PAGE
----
Why do moviemakers feel the need to pile on an excessive number of villains in movie sequels? I first noticed this phenomenon in Batman Returns (do we really need Catwoman and The Penguin?) Now Spider-Man 3 includes Sandman and Venom and Harry "Green Goblin, Jr" Osborn. The movie would have made more sense, been much better, and a half hour shorter, if they'd saved Sandman for Episode 4, and expanded the Venom character. As it is, they had to contort the realm of possibility to fit them in: they had to rewrite Uncle Ben's murder to fit Sandman in, and sprain my suspension of disbelief to fit in Venom.
How unlikely are these new relationships? It turns out that Ben wasn't shot by that carjacker with the bad haircut after all, it was petty thief Flint Marko (Thomas Haden Church), who's now escaped from Rikers. Meanwhile, rival photojournalist Eddie Brock (the criminally underused and underrated Topher Grace) is dating Gwen Stacy (Bryce Dallas Howard, with blonde hair, new boobs, and unreal blue eyes, looking weirder than ever), who's one of Peter's fellow physics students, who also happens to be a model in her spare time. Stacy is doing a photoshoot on top of a photocopier(?) high up in an office building (??) when she is saved from certain death in a runaway crane accident by Spider-Man. Did I mention her father is the chief of police, who is hunting Flint Marko? Seven million New Yorkers, and these five people are all connected.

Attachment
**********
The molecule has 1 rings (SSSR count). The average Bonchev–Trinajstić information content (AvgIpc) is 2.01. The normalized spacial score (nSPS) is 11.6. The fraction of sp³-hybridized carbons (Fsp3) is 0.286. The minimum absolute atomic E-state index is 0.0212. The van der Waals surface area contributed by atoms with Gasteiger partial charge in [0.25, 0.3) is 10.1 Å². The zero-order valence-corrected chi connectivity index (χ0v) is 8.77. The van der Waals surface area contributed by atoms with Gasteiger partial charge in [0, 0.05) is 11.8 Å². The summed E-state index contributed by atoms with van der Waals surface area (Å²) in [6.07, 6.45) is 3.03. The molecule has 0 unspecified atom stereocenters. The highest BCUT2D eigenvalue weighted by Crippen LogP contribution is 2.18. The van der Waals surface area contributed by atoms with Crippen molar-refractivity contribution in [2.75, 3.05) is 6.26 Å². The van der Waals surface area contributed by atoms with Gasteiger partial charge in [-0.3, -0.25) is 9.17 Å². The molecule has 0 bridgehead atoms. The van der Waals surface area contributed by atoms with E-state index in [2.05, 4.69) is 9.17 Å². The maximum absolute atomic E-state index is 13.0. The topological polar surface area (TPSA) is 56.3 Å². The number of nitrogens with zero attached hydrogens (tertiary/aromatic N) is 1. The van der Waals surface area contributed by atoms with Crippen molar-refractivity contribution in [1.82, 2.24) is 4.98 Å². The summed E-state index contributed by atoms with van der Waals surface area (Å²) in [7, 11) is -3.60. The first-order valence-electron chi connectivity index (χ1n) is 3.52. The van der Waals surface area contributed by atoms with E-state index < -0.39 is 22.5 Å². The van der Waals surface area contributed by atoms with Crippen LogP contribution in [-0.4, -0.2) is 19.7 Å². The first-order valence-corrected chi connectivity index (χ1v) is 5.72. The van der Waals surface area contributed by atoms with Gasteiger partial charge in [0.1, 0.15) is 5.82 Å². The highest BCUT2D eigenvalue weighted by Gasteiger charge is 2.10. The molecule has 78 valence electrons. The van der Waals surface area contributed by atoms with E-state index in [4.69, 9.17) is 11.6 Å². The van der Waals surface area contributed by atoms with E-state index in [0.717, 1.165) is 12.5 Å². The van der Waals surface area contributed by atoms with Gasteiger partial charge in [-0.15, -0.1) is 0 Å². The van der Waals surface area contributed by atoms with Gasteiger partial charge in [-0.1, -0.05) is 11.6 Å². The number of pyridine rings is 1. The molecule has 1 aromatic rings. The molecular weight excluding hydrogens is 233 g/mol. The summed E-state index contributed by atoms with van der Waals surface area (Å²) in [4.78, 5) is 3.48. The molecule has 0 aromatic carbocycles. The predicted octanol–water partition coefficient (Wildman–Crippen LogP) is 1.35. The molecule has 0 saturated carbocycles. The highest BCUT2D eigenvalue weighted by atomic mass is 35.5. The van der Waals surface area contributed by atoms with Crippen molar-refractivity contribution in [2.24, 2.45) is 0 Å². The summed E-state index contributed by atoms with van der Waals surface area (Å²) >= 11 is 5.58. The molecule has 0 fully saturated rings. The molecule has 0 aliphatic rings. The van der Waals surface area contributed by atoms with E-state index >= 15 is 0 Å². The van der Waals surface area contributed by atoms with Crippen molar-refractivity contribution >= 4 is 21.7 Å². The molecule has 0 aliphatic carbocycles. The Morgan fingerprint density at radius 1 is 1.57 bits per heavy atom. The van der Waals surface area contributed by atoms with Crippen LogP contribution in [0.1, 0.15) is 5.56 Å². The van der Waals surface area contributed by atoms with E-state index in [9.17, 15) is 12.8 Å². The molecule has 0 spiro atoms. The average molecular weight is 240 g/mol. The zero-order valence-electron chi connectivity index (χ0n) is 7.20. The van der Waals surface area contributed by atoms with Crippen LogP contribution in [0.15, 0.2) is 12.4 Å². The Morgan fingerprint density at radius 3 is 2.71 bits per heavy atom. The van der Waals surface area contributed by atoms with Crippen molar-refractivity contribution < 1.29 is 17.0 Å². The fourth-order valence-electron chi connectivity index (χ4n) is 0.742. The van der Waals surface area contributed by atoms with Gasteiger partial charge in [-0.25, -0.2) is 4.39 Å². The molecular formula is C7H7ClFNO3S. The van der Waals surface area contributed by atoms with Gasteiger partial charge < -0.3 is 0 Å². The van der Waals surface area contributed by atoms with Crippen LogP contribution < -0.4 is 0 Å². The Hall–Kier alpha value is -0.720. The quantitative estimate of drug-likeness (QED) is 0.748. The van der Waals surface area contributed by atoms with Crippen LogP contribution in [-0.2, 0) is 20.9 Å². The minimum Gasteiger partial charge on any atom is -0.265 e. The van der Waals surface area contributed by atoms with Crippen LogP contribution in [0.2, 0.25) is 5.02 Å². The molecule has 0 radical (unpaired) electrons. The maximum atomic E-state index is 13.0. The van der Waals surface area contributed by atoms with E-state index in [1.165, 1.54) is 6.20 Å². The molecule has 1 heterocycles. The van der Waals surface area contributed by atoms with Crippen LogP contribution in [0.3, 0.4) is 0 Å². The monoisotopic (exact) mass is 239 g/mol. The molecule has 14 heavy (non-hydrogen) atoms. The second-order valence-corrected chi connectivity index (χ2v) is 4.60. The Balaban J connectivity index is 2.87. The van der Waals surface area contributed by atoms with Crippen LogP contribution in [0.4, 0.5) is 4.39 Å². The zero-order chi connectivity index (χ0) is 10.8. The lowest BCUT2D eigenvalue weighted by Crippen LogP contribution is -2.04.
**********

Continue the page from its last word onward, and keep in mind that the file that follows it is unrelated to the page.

Meanwhile, Peter Parker discovers that it feels good to be bad, when his suit is infected with a malicious oily goo which removes all inhibition and sets free your dark id. I am tempted to complain how ludicrous the arrival of this goo is, but it's not wise to question superpower origin stories, because none of them make any sense. When Parker wears his new black suit, he starts strutting like Tony Manero, letting his hair flop over like he's in The Killers, and picking fights with his rivals. This is a fine metaphor for his conflicted feelings about his super-heroic duties, much like his semi-retirement in Spider-Man 2. It's shocking and satisfying to see Spider-Man pick a fight with Harry Osborn, as we have only seen Spidey fight defensively for most of the trilogy.
The first two Spider-Man movies get an A minus and A grades, respectively, and this third installment gets an A minus grade, because I don't have the stomach to give out a B plus to a movie costing $300,000,000.
Theater NotesEmily and I invited the whole gang for what we hoped would be the best movie of the summer. We were thrilled at the turnout- our guest list included Jon & Bobbi, Jed and Seneca & Chris, Amy & Adam, Angus, and Phil. At $10 per ticket, that's $110 in tickets from our group. Spider-Man 3 grossed over $148,000,000 over the opening weekend (the largest weekend gross since the last Pirates movie), which means our little group contributed .00007 percent of the receipts. (Regal Fenway Stadium 13)
|Yes Peter, this is the same bridge from Highlander.|
Stray Observations 2013Six years later we watched most of the middle of the movie on TV:
- When Harry finally awakes from his amnesia and becomes evil again, he forces Mary Jane to break up with Peter. She meets Peter in the middle of Bow Bridge in Central Park, the same rendezvous spot Connor MacLeod chose to meet up with Sunda Kastagir in Highlander (1986)!
- James Franco looks really weird with no facial hair. He's one of those actors who stops shaving the moment they stop filming (along with Jon Hamm, Leonardo DiCaprio, and Johnny Depp)
|A favored meeting spot for superhumans.|
|Clean Shaven James Franco|